We’re also going to direct all insurers to waive any cost sharing, co-pay deductibles for mental health services for essential workers, which means the mental health services will be free for frontline workers and they’ll be at no cost.

Andrew Cuomo: (16:35)
Too many people, too many families have said to me, “Well, I would go for services, but I don’t want to pay the cost. I can’t afford it. I don’t want to take that money from my family.” That’s gone. There is no cost to get mental health services. So just wipe that reason away and get the help that you need. It’s even in the best interest of your family.

Andrew Cuomo: (17:05)
Last point, personal opinion. Who said when life knocks you on your rear, learn, grow up and get back up? Was it AJ Parkinson? It was not AJ Parkinson. It was me. Nobody ever said that. Just me. When life knocks you on your rear… learn, grow and get back up. This has been a very difficult, difficult situation for everyone. But when life knocks you on your rear, learn and grow. And we will collectively learn and grow. We’re going to learn many difficult lessons from this situation. We’re going to learn about public health threats that we never saw before, we never heard of, we never really anticipated, we never actualized. Everyone talked about global pandemics and that possibility, but you know what, until it happens, people don’t really get it. Our hospital system and how that works and how it works in an emergency, how tele-education works, how tele-medicine works, how you keep society functioning during an emergency, how you communicate to people the dangers of a situation without panicking people because you still need essential workers to come out and do their job, you don’t want to panic people where they say, “I’m not leaving the house,” but you need to communicate the facts so people act responsibly. How do you do that in a short period of time? What do you do about public transportation? We learned the whole lesson with a downstate public transportation system.

Andrew Cuomo: (18:52)
So there’ll be a lot to learn from this, which we will learn and we will be the better for. I believe that. And that’s part of life. In the meantime, we have to go day to day and we try to make the best of a bad situation. You try to find that silver lining through the dark clouds. All of us try to do it in our own way. Everybody is struggling with it in their own way, and that’s all across the board. In many ways, this is the great equalizer. It doesn’t matter who you are, where you are, this impacts your life dramatically. But personally, if you work at it, maybe you can find the little silver lining.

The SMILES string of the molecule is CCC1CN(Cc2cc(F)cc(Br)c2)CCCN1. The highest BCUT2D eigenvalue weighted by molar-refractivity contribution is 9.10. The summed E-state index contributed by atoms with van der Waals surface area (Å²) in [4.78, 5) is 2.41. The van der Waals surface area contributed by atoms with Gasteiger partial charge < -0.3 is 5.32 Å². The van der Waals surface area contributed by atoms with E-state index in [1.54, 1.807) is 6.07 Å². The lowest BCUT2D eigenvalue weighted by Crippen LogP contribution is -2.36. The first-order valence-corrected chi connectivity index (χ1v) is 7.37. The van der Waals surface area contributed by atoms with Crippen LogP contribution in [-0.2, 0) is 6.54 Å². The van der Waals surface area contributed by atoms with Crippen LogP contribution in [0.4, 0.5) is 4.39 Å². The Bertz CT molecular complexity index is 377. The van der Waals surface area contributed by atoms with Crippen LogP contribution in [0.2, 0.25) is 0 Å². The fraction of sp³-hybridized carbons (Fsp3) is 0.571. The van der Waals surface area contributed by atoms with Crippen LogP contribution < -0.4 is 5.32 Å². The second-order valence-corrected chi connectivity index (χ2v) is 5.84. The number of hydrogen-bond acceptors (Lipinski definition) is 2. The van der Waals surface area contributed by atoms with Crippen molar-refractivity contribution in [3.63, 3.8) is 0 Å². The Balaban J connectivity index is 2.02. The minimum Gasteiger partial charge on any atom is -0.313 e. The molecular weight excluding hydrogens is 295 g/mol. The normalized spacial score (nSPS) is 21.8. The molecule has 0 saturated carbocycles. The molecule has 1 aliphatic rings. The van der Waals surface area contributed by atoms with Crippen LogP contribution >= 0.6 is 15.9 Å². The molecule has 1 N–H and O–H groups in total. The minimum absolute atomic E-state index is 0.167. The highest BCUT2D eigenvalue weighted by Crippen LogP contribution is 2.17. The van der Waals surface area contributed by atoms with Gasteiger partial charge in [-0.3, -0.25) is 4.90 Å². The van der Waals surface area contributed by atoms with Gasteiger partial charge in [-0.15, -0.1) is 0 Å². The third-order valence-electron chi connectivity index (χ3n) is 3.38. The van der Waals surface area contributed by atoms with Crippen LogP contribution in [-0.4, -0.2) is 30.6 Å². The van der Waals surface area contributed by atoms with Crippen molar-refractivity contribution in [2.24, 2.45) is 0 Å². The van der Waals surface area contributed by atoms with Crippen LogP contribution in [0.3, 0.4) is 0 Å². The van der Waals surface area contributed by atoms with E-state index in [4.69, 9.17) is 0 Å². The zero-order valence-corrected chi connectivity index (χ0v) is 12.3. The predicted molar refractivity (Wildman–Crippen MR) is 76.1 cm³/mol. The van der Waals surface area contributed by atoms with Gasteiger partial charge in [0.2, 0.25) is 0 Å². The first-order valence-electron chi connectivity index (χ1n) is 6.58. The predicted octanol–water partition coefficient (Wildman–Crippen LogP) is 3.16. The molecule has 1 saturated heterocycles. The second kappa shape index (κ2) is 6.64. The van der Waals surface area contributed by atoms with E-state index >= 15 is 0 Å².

Andrew Cuomo: (19:41)
I’m sitting there last night with my daughter McKayla. She’s my baby. The baby’s now 22. And she says to me, “Dad, think about it. I’ve spent more time with you now than I will probably spend with you in the rest of my adult life.” I said, “Wow, what does that mean?” She said, “Well, think about it. I’ve been with you for over a month. I won’t be with you for another month for the rest of my adult life.” Which is kind of jarring because I still think of her as my baby, but you know what? That’s probably right. She’s 22, she’s going to go off, do whatever she does, and then you see her at holidays for a few hours here, maybe you steal a Saturday once in a while. Reminded me of the Harry Chapin song, Cat’s in the Cradle, which is a great old song from a great, great man. Great New Yorker too.